Conversely, when a stock registers a lower low in price but a higher low in the RSI, the downtrend may be about to reverse.

Lower highs

Company B's uptrend is broken (1) shortly after the RSI surpasses 70, then makes a lower high (2)—a negative or bearish divergence that could be used as an exit signal.

In November and December, while the stock price made higher highs, the corresponding RSI readings made lower lows—signaling a bearish divergence and the potential for the price trend to reverse.

Source: StreetSmart Edge.

The example is hypothetical and provided for illustrative purposes only.

Adjusting for runs

One of the main risks of using the RSI is that a stock can sustain an uptrend or a downtrend for an inordinately long period. In such cases, you might need to adjust your RSI levels higher or lower than the standard 70 and 30.

Moving the goalposts

During Company C's sustained uptrend, the RSI troughed around 50 and peaked around 75, establishing a higher, narrower range. In such cases, consider buying a stock when it crosses above its trough and selling the position when it crosses below its peak.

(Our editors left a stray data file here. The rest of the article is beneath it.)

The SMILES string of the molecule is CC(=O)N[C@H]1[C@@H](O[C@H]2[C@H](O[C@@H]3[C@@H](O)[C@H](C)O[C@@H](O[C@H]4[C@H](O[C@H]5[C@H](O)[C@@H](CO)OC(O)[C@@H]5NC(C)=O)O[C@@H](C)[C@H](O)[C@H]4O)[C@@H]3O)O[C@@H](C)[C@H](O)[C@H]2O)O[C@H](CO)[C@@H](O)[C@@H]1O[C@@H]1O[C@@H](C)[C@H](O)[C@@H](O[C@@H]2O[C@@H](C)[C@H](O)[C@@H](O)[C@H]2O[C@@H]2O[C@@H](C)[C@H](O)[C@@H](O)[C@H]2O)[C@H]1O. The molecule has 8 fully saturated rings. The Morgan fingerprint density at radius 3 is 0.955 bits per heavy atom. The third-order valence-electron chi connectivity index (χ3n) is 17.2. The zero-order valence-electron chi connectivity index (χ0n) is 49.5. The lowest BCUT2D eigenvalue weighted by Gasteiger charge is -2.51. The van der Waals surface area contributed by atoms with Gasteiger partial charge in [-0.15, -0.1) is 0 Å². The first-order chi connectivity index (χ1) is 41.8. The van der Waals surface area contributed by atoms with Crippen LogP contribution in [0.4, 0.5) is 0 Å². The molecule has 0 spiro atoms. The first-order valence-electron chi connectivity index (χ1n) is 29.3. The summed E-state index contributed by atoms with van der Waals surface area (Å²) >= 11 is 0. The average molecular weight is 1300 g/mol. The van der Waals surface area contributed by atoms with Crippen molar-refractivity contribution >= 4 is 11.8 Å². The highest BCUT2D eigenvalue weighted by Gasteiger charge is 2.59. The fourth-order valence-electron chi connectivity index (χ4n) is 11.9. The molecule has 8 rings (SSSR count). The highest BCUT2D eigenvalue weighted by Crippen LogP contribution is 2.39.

From mid-2021 to around Q3 2022, Company B’s stock price maintained a long-term uptrend, its RSI stayed near 70 or above for prolonged periods. Its RSI never got close to 30 but resumed its uptrend once the RSI went below 50.

Source: StreetSmart Edge.

The example is hypothetical and provided for illustrative purposes only.

Start slow

As with any indicator, the RSI is far from infallible. For example, because it typically uses the past 14 days of price data, it may not reflect more immediate economic news, earnings, or other sudden forces that can affect a stock's price. Therefore, consider the following steps as you familiarize yourself with this trading tool:

  • Wait for the comeback: To avoid situations where an overbought or oversold stock becomes even more so, you may want to hold off trading as soon as a stock reaches an RSI threshold and instead wait until it crosses in the opposite direction—especially if it's been known to operate in a narrower range or regularly defy typical RSI behaviors. For example, if you note that a stock's RSI is currently below 30, you might consider waiting until the RSI moves back above 30 before buying the stock.